According to the data released by the Office for National Statistics (ONS) the UK’s economy performed better than expected in Q2 2023. The country’s economy grew by 0.2% in Q2 and by 0.5% in June.
According to a Reuters poll, economists expected GDP to stay flat in Q2 after a surprising 0.1% growth in Q1. Economists expected the Bank of England’s (BOE) monetary policy tightening to curb growth as high inflation has begun to constrain demand. June’s 0.5% growth beat expectations of 0.2% growth. In May, the UK’s economy saw 0.1% growth, while April had 0.2%.
According to the ONS, in Q2, manufacturing grew by 1.6%, production by 0.7%, and services by 0.1%. Moreover, household and government spending had strong growth, even though they faced price pressures. However, the ONS noted that the price pressure was less than in the previous quarter. According to the ONS, businesses said that June performed better because of an extra holiday in May.
Will interest rates cool now that the UK’s economy is better?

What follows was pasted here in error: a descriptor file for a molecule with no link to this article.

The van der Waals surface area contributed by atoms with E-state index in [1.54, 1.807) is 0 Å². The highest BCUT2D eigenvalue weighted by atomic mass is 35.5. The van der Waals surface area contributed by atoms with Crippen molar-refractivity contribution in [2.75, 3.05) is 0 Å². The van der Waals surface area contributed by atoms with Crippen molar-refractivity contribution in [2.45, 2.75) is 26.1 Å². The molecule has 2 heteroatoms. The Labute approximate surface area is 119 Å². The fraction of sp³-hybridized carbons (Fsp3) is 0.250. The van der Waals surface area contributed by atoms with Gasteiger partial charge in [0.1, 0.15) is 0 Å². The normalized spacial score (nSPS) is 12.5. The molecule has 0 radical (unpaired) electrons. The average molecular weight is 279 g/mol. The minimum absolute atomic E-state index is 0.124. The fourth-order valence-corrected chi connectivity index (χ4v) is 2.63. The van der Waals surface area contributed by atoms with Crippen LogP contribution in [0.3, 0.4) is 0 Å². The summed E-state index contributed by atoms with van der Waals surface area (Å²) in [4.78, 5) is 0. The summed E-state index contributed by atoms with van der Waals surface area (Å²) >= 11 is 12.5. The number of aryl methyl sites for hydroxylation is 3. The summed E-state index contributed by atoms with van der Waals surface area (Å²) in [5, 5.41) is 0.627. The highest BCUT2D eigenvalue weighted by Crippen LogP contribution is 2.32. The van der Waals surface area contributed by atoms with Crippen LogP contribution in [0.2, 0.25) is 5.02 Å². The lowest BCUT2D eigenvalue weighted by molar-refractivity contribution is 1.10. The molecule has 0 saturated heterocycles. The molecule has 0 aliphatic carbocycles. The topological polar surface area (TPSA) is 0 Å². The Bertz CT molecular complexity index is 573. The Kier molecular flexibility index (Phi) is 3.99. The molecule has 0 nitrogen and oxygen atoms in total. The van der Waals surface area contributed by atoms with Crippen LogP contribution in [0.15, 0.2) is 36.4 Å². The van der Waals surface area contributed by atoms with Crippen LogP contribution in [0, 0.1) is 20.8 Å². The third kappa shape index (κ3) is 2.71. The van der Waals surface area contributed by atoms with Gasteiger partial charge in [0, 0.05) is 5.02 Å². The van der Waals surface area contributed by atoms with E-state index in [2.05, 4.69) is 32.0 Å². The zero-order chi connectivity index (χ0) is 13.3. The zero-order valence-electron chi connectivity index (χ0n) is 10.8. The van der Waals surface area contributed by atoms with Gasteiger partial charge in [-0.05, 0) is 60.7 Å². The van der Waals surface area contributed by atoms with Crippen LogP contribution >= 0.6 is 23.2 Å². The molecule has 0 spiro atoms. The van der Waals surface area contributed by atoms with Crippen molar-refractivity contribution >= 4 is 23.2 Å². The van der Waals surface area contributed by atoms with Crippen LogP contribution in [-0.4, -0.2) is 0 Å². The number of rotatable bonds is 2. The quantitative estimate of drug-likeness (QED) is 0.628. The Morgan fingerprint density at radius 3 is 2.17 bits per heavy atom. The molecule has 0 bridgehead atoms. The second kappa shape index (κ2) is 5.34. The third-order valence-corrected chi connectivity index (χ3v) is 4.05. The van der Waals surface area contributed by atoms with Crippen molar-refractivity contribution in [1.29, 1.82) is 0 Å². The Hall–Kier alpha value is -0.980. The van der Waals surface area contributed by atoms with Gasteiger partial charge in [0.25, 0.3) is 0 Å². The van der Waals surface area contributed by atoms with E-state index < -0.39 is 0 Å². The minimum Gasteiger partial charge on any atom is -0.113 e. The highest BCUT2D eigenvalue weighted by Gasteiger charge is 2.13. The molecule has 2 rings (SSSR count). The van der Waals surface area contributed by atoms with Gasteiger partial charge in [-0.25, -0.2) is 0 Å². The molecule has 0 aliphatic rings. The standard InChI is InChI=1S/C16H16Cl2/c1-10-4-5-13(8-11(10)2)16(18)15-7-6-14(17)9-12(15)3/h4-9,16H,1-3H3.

Britain has managed to avoid a recession, unlike the eurozone. However, the numbers confirm its weak performance since the start of the COVID-19 pandemic. As of the second quarter, the UK’s economy is 0.2% lower than its late-2019 level. In comparison, Germany, France, and Italy are 0.2%, 1.7%, and 2.2% above respectively, and the United States is a remarkable 6.2% above its late 2019 level.
Last month, the UK’s inflation fell to a 15-month low of 7.9%, which was lower than many expected. Prime Minister Rishi Sunak’s policies seem to be paying off. However, inflation is still above the BOE’s target, so a cooldown in interest rates is unlikely.